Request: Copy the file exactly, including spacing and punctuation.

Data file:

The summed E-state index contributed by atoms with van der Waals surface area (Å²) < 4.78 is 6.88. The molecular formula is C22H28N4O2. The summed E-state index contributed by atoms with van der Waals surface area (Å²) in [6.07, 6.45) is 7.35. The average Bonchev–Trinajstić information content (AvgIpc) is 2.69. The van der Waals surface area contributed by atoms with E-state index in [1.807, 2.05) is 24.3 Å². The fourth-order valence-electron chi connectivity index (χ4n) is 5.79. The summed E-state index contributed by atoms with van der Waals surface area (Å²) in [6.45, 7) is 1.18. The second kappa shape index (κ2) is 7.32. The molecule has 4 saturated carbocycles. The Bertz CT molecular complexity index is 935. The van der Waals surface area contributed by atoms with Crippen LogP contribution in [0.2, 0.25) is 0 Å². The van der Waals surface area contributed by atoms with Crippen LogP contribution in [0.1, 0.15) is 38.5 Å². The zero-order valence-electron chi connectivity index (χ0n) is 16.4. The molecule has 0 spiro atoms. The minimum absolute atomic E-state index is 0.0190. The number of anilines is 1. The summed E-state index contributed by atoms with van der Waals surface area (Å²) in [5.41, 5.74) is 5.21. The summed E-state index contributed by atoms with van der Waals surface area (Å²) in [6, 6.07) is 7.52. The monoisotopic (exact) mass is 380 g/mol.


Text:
The summed E-state index contributed by atoms with van der Waals surface area (Å²) < 4.78 is 6.88. The molecular formula is C22H28N4O2. The summed E-state index contributed by atoms with van der Waals surface area (Å²) in [6.07, 6.45) is 7.35. The average Bonchev–Trinajstić information content (AvgIpc) is 2.69. The van der Waals surface area contributed by atoms with E-state index in [1.807, 2.05) is 24.3 Å². The fourth-order valence-electron chi connectivity index (χ4n) is 5.79. The summed E-state index contributed by atoms with van der Waals surface area (Å²) in [6.45, 7) is 1.18. The second kappa shape index (κ2) is 7.32. The molecule has 4 saturated carbocycles. The Bertz CT molecular complexity index is 935. The van der Waals surface area contributed by atoms with Crippen LogP contribution in [0.2, 0.25) is 0 Å². The van der Waals surface area contributed by atoms with Crippen LogP contribution in [0.1, 0.15) is 38.5 Å². The zero-order valence-electron chi connectivity index (χ0n) is 16.4. The molecule has 0 spiro atoms. The minimum absolute atomic E-state index is 0.0190. The number of anilines is 1. The summed E-state index contributed by atoms with van der Waals surface area (Å²) in [5.41, 5.74) is 5.21. The summed E-state index contributed by atoms with van der Waals surface area (Å²) in [6, 6.07) is 7.52. The monoisotopic (exact) mass is 380 g/mol.